DIY Home Improvement Forum banner

Outlet won't work

243 Views 12 Replies 6 Participants Last post by  jeffnc
I live in an area where it's difficult to get an electrician to come out, and I have an electrical problem. Yesterday I went to plug in a space heater in my living room. On the other side of the wall in the kitchen, an air fryer was running. As soon as I plugged in the space heater, it stopped working. The outlet doesn't work, and three other outlets in the same area of the living room stopped working. The air fryer was on GFI, which never tripped. That outlet still works. The circuit breaker didn't trip, and as far as I can tell, other outlets in the living room that are live are connected to the same circuit breaker switch. I have shut that switch off on the circuit breaker for now. I cannot find a GFI in the house that is currently tripped. I shut off power to the house and switched out the outlet that I tried to connect the space heater to yesterday. Even with the circuit breaker switch turned back on, that didn't work. I haven't switched out the other two outlets that aren't working in the living room. To the best of my knowledge, the outlets that are out are not connected to a half-hot switch. I'm at a loss of what the problem can be.
1 - 13 of 13 Posts

· A "Handy Husband"
Joined
·
14,916 Posts
I suspect you have an open connection probably due to overloading the circuit. Start removing the receptacles and look for a loose or burnt wire.

Better still with a meter test for power. Don't use a non contact tester.
 

· Super Moderator
Joined
·
24,742 Posts
Probably a loose connection in one of the receptacles on the circuit. If you know the routing of the circuit cables, the problem is likely in the first not working or last working receptacle in the chain.
If any of the connections are made using the back stab pushin connections move the wires to the screws. Back stabs are a very common cause of this problem.
 

· Registered
Joined
·
9,162 Posts
Sounds like you're doing the right things in researching this. It can be difficult to know how outlets are chained together. Rather than trying to figure out the order, just check all of them (even if you find a problem with the first). You don't have all that many to check. The backstabs, as mentioned above, are notorious and difficult to detect if bad. Even if proved working, I would still take this time to move all the wires to screws, while you're there.
 

· Naildriver
Joined
·
23,266 Posts
All good advice so far. Remember, GFCI's don't trip on overload, only on ground fault, so don't rely on the GFCI to do the work of the breaker. Your space heater probably maxed out the circuit by itself, and if it was tied in conjunction with other appliances it most likely burned the receptacle.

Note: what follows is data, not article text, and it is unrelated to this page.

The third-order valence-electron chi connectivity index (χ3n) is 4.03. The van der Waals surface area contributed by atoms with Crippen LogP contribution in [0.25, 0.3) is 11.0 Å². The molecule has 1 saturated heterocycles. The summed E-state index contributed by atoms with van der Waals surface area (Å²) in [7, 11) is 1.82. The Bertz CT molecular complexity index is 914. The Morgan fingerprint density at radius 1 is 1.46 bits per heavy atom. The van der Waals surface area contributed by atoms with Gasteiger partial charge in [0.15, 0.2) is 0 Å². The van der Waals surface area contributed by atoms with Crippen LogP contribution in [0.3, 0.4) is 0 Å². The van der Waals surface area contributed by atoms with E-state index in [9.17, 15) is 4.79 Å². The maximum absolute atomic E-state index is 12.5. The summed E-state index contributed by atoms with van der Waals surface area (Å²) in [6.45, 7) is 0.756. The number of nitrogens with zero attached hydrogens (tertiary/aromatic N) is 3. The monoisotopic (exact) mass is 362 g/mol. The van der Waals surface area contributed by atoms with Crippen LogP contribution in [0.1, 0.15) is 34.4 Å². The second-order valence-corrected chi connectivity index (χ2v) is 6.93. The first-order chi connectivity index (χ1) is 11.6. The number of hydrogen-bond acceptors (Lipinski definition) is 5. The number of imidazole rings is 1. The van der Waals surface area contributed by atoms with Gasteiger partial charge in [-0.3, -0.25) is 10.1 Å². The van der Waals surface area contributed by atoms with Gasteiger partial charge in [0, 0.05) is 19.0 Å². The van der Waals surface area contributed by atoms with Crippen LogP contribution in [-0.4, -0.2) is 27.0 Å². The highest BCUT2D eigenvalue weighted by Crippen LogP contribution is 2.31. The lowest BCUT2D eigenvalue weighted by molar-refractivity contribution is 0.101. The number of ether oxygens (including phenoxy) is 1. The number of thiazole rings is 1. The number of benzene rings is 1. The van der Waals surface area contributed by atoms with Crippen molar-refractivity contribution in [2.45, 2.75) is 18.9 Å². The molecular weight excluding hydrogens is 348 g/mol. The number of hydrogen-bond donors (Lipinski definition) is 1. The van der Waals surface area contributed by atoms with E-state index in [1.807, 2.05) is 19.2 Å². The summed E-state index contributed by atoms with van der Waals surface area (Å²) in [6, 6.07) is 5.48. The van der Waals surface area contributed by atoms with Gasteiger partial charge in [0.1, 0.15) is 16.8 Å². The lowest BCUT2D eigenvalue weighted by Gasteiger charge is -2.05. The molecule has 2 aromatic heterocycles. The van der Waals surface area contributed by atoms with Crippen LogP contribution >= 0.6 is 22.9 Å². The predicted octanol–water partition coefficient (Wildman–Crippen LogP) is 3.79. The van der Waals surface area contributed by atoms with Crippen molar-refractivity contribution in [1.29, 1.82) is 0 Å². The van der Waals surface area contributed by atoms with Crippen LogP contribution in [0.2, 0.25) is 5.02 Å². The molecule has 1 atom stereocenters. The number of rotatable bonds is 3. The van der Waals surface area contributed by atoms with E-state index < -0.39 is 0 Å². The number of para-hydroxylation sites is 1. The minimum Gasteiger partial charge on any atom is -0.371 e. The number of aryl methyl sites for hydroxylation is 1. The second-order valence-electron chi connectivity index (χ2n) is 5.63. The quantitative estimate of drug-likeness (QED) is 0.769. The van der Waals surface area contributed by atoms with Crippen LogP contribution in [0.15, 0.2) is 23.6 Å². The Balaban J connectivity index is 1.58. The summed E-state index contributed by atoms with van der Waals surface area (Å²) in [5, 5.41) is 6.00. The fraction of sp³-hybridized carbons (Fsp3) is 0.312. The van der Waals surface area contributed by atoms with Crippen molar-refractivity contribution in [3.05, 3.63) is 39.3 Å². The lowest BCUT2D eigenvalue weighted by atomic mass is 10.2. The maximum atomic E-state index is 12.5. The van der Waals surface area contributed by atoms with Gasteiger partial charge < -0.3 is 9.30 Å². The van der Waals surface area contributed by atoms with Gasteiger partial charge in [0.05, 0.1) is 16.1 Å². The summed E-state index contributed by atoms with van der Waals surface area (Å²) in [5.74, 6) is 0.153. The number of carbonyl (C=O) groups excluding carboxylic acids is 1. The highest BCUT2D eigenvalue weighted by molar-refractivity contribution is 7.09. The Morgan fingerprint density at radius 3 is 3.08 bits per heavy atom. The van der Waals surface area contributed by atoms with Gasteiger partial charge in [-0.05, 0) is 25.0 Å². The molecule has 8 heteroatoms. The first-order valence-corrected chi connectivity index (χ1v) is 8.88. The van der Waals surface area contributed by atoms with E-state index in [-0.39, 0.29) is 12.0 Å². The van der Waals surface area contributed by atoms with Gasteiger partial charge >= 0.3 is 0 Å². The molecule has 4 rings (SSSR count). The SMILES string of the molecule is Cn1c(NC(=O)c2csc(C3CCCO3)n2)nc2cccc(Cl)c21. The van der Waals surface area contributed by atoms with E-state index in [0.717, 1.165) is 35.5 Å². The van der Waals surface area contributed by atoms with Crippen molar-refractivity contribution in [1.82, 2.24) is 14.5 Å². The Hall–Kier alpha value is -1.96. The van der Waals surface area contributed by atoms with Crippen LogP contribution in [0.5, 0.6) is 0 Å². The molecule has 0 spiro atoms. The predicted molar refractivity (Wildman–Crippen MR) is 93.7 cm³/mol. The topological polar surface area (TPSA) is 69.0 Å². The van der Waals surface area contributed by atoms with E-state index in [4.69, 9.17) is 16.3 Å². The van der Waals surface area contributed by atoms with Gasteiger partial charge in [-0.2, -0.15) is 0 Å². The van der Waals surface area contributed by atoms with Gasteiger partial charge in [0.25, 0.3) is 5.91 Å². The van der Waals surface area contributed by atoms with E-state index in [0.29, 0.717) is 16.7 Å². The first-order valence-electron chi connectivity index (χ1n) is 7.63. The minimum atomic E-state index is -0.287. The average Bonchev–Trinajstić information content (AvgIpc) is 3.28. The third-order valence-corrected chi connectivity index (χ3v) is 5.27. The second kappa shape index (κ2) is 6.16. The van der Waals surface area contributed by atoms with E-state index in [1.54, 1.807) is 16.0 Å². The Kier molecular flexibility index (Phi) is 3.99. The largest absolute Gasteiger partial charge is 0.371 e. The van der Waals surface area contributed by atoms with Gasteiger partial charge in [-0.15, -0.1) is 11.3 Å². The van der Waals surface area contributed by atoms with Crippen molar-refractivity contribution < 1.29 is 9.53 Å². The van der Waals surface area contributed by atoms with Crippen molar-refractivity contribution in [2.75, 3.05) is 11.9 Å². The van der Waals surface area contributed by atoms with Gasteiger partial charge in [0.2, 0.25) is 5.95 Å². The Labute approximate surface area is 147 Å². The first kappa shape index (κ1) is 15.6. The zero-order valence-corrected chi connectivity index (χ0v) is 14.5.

· Registered
Joined
·
9,162 Posts
Gfci's will trip if an overload is detected.
Happens all the time.
Are you talking about GFCI in the panel, or in an outlet?

Assuming the latter, they are not supposed to trip in an overload condition. Are you saying they often do anyway? Or, I suppose, you could come up with a scenario where an overload could overlap with a GF situation.
 

· Naildriver
Joined
·
23,266 Posts
Yeah, the breaker will trip on overload by design. The GFCI only trips on ground fault, not overload. It may burn up before it trips the breaker, but it's not its job.
 

· Registered
Joined
·
251 Posts
I have tripped quit a few gfic outlets when I have my trailer plugged at customers . Run a dewalt charger .trailer lights dewalt miter saw and turn on table saw. They will trip a gfci outlet.
I am just trying to learn something I thought I knew
 

· Naildriver
Joined
·
23,266 Posts
It is possible your trailer or one of the tools has a fault that you don't know about, and is tripping the GFCI.
 

· Registered
Joined
·
9,162 Posts
Your telling me that if I plug to many appliances in my kitchen that the gfci outlet will not trip?
Only the breaker in my box will trip?
I'm not saying that exactly. I'm saying that's the way it's supposed to work. I have seen GFCIs act funny.

I had one in my own bathroom that would trip constantly every time I turned this device off. Never did figure that one out. Now it could be sometimes that due to the vagaries of electricity, technically a GFCI is acting correctly, because there's some subtle thing going on we don't know about, and "overloading" is the most obvious thing going on. Who knows?

But grounding, circuit breaking, and GFCI all do 3 different things, and they don't all protect the way some people think. You can take a piece of metal in your left hand and a piece of metal in your right hand and stick each in a slot in an outlet, and the GFCI won't do a damn thing to stop you from getting electrocuted because it has no idea. I'm sure you know that, I'm just saying a lot of homeowners I talk to don't have the slightest idea what GFCI means, let alone how it works. Personally, if we're talking potential life and death circumstances in my home, I like to know the basics of how things work.
 
1 - 13 of 13 Posts
Top